The signage required by the new law is a sign posted at a point of entry to the premises that states in at least one-inch Arial font placed apart from any other text, the following: “Warning: Under Georgia law, there is no liability for an injury or death of an individual entering these premises if such injury or death results from the inherent risks of contracting COVID-19. You are assuming this risk by entering these premises.” When this new law becomes effective, we recommend that each association place a sign meeting these criteria at each point of entry to any pool or any other community association amenity open for use.

In the meantime, since that presumption and the immunity protections discussed above do not exist until the new law becomes effective, associations should continue to require every amenity user to sign the Assumption of the Risk document we created exclusively for the use of our clients. After the effective date, in addition to the above-referenced signage, it is our recommendation that associations continue to require each user to sign that document in order to show that all users expressly agreed to assume the risk. So, when entering an amenity, a person will have assumed the risk of contracting COVID-19 both presumptively and actually.

The Burden of Proof is a Dual-Edged Sword

A further caution is warranted. The burden of proof is a dual-edged sword. It works in favor of an association by requiring a claimant to prove an association acted improperly. It works in favor of a claimant and against an association when an association fails to operate the pool or other amenity in compliance with the Governor’s Executive Orders, current Georgia HOA laws and applicable guidance from the Georgia Department of Health and CDC. Any failure could be used to prove the association did act improperly, resulting in the awarding of damages.

Why Won’t Our Insurance Agent / Company Give a Straight Answer on Coverage?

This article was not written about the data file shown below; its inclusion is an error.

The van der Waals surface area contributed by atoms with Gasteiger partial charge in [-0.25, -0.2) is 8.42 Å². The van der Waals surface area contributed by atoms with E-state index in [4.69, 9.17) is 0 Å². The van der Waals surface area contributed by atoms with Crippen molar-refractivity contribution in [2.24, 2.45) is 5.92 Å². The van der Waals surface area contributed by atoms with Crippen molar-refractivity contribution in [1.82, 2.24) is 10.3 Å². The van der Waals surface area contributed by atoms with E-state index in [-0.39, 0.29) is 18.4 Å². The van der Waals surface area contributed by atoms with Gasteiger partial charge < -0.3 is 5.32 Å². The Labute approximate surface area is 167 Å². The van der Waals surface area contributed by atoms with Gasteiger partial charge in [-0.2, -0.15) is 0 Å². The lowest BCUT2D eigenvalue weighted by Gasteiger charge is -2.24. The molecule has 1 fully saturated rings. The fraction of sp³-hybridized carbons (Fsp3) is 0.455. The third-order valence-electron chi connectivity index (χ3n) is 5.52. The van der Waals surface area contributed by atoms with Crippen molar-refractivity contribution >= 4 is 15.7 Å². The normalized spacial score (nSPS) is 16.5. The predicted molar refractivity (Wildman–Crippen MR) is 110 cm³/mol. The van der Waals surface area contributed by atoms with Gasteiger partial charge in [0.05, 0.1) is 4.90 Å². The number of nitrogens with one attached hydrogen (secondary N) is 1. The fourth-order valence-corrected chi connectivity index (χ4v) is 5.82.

Many of our clients have expressed real frustration with insurers and agents not specifically answering questions about coverage of COVID-19 claims. We have seen that insurers have responded by pointing to provisions of their policies which likely exempt coverage without definitively stating a position. The question of coverage for claims related to the COVID-19 pandemic have not and will not be determined until demands are made and lawsuits are filed, triggering the question of coverage based on the facts alleged. Because claims for bodily injury are fact dependent, no carrier will give an advance opinion of whether claims will be covered prior to reviewing the specific facts in a pending claim. The response is no different than any other professional giving the likely answer but not committing until the actual facts and circumstances are known. The fact-dependent question of coverage is all the more relevant with the burden of proof which the new law imposes. That said, as we have previously advised, we do encourage community associations considering whether to open the pool to check with their insurers before doing so to confirm that the insurer will not cancel coverage if the association opens the pool.

Although the burden of proof and the presumed assumption of the risk imposed by the new law may have the effect of greatly discouraging the filing of lawsuits, community associations still have the legal obligation to comply with the Governor’s Orders and should also implement the Georgia Department of Health and CDC guidance to lessen the chances that an association / board would be found to have acted with gross negligence, willful and wanton misconduct, reckless infliction of harm, or intentional infliction of harm. While acting in compliance will make it hard for a claimant to win any damages, a decision to open a pool and other amenities will continue to expose each association to the possibility of incurring the cost of defense of such a lawsuit. Our best advice continues to be for each board to determine the association’s ability to comply with the requirements of the Governor’s Executive Orders and the guidance issued by the Georgia Department of Health and the CDC prior to making a decision on whether to open the pool or other amenity or to continue the operation.


We continue to be grateful for the many words of thanks and appreciation recognizing the effort that goes into preparing our Community Advisors. Look for more editions as Governor Kemp issues his bi-weekly Executive Orders. NowackHoward is dedicated to our tagline, The Counsel Every Community Needs. Perhaps now, more than ever.